• SB 827 would not undermine demolition protection for rent-controlled units and would provide affordable housing through inclusionary housing laws. But Los Angeles has neither demolition protections for rent-controlled buildings nor an inclusionary housing ordinance. Thus, there are no guarantees that new housing built under SB 827 would even be affordable for most of the people of Los Angeles or California.

(Larry Gross is the Executive Director of the COALITION for ECONOMIC SURVIVAL (CES) and an occasional contributor to CityWatch Email: contactces@earthlink.net.) Edited for CityWatch by Linda Abrams.

Trump 2019 Budget Slashes Aid for Families Struggling to Pay Rent

February 12, 2018

by DOUGLAS RICE, Senior Policy Analyst, Center on Budget and Policy Priorities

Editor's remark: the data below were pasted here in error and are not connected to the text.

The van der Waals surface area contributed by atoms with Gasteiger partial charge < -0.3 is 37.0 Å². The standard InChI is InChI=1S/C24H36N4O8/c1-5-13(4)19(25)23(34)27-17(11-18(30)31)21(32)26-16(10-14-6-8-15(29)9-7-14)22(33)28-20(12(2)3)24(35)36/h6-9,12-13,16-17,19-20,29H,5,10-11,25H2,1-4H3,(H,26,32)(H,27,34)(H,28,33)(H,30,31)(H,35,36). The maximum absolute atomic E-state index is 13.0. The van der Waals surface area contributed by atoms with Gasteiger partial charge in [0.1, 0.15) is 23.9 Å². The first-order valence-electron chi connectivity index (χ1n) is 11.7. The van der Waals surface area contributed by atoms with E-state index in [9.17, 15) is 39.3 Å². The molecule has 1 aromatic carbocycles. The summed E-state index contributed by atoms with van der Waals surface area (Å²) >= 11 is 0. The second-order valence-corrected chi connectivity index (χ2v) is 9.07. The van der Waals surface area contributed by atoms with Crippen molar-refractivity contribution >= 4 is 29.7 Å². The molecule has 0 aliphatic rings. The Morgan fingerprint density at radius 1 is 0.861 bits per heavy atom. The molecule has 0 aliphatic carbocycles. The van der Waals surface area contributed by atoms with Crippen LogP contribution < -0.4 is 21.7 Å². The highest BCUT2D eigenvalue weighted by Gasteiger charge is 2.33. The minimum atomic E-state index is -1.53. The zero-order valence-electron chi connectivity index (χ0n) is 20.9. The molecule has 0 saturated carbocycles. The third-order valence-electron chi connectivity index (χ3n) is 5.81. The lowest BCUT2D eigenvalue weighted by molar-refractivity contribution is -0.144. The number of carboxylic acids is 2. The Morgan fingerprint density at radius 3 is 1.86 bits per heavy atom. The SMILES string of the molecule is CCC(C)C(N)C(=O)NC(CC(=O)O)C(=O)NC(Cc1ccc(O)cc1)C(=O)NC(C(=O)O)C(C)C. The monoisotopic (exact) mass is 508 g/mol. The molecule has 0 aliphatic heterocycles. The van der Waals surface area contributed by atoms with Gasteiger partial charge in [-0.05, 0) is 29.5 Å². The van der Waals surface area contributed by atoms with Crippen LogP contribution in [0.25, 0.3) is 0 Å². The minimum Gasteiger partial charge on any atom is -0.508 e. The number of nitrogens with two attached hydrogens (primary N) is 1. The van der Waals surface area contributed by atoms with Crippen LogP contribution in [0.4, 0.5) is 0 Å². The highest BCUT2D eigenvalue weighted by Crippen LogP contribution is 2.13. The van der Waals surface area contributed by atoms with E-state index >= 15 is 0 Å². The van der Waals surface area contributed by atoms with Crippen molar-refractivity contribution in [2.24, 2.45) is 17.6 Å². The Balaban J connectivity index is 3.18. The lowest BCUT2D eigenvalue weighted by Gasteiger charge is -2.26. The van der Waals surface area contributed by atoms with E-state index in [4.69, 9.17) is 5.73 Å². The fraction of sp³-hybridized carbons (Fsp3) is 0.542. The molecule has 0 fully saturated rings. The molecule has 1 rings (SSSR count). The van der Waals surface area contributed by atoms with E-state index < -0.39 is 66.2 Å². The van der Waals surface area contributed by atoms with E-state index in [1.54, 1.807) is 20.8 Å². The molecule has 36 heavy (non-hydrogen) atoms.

At a time when a historically high number of low-income households are struggling to BudgetCutpay rent and make ends meet, President Trump’s fiscal year 2019 budget proposes the most radical retrenchment of federal aid for such families since the U.S. Housing Act was first enacted in 1937.

The Trump budget would slash aid that helps millions of low-income working families with children, seniors, and others afford decent, stable homes. The cuts are particularly striking in light of the new, Republican-driven tax law that will mainly benefit the wealthy and corporations and that’s expected to add $1.5 trillion to deficits over ten years.

 

hud-protest-trumpOverall, the President requests $41.2 billion for Department of Housing and Urban Development (HUD) programs in 2019, $6.8 billion (or 14.2 percent) below the 2017 level, not counting losses due to inflation, and even further below what policymakers will likely approve for 2018. (The figures presented throughout this post include adjustments outlined in the Administration’s budget “addendum.”)

Cuts would hit a range of programs that provide critical aid to some of the nation’s most vulnerable people. For instance, the budget would: